Thomas Newsome

Home » Uncategorized » Early view version of wolf-coyote-fox cascade paper now available

Early view version of wolf-coyote-fox cascade paper now available

WolfCoyFox

(The study species from left to right: a wolf, coyote and red fox. Photo credits: wolf – Doug McLaughlin, coyote – Shawn McCready cc @flickr, red fox – Kelly Colgan Azar cc @flickr)

The Journal of Animal Ecology has now released my latest paper in the ‘accepted unedited articles section’. Below is a copy of the abstract.

Paper title: A continental scale trophic cascade from wolves through coyotes to foxes

By: Thomas M Newsome and William J Ripple

Abstract:

  1. Top-down processes, via the direct and indirect effects of interspecific competitive killing (no consumption of the kill) or intraguild predation (consumption of the kill), can potentially influence the spatial distribution of terrestrial predators, but few studies have demonstrated the phenomenon at a continental scale.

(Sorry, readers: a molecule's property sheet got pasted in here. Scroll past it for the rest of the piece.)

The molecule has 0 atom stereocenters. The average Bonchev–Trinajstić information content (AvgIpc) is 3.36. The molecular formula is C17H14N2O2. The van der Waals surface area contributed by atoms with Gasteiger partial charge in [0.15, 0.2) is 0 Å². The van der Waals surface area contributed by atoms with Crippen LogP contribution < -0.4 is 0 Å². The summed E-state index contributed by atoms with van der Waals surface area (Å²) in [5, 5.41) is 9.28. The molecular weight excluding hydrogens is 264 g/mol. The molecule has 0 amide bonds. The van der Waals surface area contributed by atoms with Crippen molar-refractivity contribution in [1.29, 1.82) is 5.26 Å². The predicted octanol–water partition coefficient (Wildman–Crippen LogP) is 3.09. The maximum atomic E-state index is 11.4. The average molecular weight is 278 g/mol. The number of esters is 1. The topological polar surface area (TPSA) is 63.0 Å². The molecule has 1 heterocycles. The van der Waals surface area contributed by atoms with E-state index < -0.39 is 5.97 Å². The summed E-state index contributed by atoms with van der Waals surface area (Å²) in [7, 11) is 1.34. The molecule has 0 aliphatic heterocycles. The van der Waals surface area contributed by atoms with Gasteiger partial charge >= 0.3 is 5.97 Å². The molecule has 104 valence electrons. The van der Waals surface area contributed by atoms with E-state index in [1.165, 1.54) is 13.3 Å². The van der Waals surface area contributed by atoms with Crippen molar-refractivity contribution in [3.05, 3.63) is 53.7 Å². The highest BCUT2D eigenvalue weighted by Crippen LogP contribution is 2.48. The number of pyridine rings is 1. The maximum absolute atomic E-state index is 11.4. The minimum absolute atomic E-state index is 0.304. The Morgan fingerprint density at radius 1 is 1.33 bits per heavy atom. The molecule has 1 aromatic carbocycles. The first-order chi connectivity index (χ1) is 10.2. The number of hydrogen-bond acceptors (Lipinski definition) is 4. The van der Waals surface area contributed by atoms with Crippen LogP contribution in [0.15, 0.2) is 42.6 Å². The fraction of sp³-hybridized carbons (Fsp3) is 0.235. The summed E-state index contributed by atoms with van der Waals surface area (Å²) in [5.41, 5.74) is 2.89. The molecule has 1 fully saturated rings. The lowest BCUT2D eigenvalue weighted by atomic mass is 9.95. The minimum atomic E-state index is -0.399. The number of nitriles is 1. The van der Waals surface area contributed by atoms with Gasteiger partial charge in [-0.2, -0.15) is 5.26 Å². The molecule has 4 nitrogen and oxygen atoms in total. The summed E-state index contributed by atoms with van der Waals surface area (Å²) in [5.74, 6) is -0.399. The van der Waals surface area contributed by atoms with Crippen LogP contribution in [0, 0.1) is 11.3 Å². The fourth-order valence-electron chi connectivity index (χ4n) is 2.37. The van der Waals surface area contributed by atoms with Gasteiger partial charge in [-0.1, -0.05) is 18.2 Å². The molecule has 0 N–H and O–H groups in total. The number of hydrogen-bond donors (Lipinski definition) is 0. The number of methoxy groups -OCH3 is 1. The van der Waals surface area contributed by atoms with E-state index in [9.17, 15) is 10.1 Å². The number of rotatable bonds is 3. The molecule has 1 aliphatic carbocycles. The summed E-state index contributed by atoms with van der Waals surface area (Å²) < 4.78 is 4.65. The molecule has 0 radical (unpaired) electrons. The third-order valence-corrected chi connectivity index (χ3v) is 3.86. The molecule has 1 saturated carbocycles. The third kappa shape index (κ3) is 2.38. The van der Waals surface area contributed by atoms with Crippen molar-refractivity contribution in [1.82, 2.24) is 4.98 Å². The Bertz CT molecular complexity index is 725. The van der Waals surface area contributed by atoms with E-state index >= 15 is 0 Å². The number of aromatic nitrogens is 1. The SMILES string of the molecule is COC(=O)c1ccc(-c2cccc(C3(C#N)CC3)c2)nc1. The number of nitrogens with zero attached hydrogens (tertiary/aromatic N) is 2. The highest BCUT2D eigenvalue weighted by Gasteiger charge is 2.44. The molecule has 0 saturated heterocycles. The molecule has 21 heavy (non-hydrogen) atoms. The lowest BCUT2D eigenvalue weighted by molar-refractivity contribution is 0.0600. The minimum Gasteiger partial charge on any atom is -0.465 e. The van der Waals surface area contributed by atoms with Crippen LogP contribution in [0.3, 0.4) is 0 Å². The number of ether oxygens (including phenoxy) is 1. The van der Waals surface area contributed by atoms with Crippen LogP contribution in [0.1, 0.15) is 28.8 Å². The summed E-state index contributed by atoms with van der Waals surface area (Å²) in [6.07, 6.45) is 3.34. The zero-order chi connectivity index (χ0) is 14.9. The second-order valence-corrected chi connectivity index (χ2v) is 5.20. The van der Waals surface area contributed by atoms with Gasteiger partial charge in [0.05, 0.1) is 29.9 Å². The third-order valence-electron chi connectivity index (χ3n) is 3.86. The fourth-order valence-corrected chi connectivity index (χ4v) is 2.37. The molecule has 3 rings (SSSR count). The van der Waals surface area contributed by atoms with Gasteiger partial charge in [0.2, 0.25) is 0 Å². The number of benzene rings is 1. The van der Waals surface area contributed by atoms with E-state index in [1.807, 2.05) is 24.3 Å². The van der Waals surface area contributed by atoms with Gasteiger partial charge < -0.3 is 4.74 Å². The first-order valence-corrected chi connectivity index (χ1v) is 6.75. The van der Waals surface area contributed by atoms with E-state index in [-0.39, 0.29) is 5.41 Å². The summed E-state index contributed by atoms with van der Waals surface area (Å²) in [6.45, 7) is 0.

2. For example, in North America, grey wolves (Canis lupus) are known to kill coyotes (Canis latrans), and coyotes, in turn, may kill foxes (Vulpes spp.), but the spatial effects of these competitive interactions at large scales are unknown.
  3. Here, we analyse fur return data across eight jurisdictions in North America to test whether the presence or absence of wolves has caused a continent-wide shift in coyote and red fox (Vulpes vulpes) density.
  4. Our results support the existence of a continental scale cascade whereby coyotes outnumber red foxes in areas where wolves have been extirpated by humans, whereas red foxes outnumber coyotes in areas where wolves are present. However, for a distance of up to 200 km on the edge of wolf distribution, there is a transition zone where the effects of top-down control are weakened, possibly due to the rapid dispersal and reinvasion capabilities of coyotes into areas where wolves are sporadically distributed or at low densities.
  5. Our results have implications for understanding how the restoration of wolf populations across North America could potentially affect co-occurring predators and prey. We conclude that large carnivores may need to occupy large continuous areas to facilitate among-carnivore cascades and that studies of small areas may not be indicative of the effects of top-down mesopredator control.

 


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